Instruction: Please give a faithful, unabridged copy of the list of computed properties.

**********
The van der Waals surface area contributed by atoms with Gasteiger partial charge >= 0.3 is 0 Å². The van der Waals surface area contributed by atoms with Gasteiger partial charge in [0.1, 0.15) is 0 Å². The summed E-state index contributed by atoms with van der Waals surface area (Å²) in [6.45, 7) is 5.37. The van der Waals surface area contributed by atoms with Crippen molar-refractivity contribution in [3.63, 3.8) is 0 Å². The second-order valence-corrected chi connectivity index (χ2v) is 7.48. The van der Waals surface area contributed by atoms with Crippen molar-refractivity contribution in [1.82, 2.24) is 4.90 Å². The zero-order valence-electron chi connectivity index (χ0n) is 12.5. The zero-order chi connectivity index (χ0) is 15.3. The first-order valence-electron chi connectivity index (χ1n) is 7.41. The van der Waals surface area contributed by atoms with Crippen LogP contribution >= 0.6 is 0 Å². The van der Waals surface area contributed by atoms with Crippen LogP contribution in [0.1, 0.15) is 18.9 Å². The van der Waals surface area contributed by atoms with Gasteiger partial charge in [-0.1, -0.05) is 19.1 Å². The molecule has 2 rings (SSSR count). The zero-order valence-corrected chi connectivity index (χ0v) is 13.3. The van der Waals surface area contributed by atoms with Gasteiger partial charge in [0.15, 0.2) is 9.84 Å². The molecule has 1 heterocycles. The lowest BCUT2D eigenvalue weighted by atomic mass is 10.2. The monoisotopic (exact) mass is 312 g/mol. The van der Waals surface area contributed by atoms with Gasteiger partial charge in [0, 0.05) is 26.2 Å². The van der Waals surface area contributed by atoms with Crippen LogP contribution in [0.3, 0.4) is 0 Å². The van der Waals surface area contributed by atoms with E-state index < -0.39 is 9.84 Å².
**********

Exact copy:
The van der Waals surface area contributed by atoms with Gasteiger partial charge >= 0.3 is 0 Å². The van der Waals surface area contributed by atoms with Gasteiger partial charge in [0.1, 0.15) is 0 Å². The summed E-state index contributed by atoms with van der Waals surface area (Å²) in [6.45, 7) is 5.37. The van der Waals surface area contributed by atoms with Crippen molar-refractivity contribution in [3.63, 3.8) is 0 Å². The second-order valence-corrected chi connectivity index (χ2v) is 7.48. The van der Waals surface area contributed by atoms with Crippen molar-refractivity contribution in [1.82, 2.24) is 4.90 Å². The zero-order valence-electron chi connectivity index (χ0n) is 12.5. The zero-order chi connectivity index (χ0) is 15.3. The first-order valence-electron chi connectivity index (χ1n) is 7.41. The van der Waals surface area contributed by atoms with Crippen LogP contribution >= 0.6 is 0 Å². The van der Waals surface area contributed by atoms with Crippen LogP contribution in [0.1, 0.15) is 18.9 Å². The van der Waals surface area contributed by atoms with Gasteiger partial charge in [-0.1, -0.05) is 19.1 Å². The molecule has 2 rings (SSSR count). The zero-order valence-corrected chi connectivity index (χ0v) is 13.3. The van der Waals surface area contributed by atoms with Gasteiger partial charge in [0.15, 0.2) is 9.84 Å². The molecule has 1 heterocycles. The lowest BCUT2D eigenvalue weighted by atomic mass is 10.2. The monoisotopic (exact) mass is 312 g/mol. The van der Waals surface area contributed by atoms with Gasteiger partial charge in [0, 0.05) is 26.2 Å². The van der Waals surface area contributed by atoms with Crippen LogP contribution in [0.3, 0.4) is 0 Å². The van der Waals surface area contributed by atoms with E-state index < -0.39 is 9.84 Å².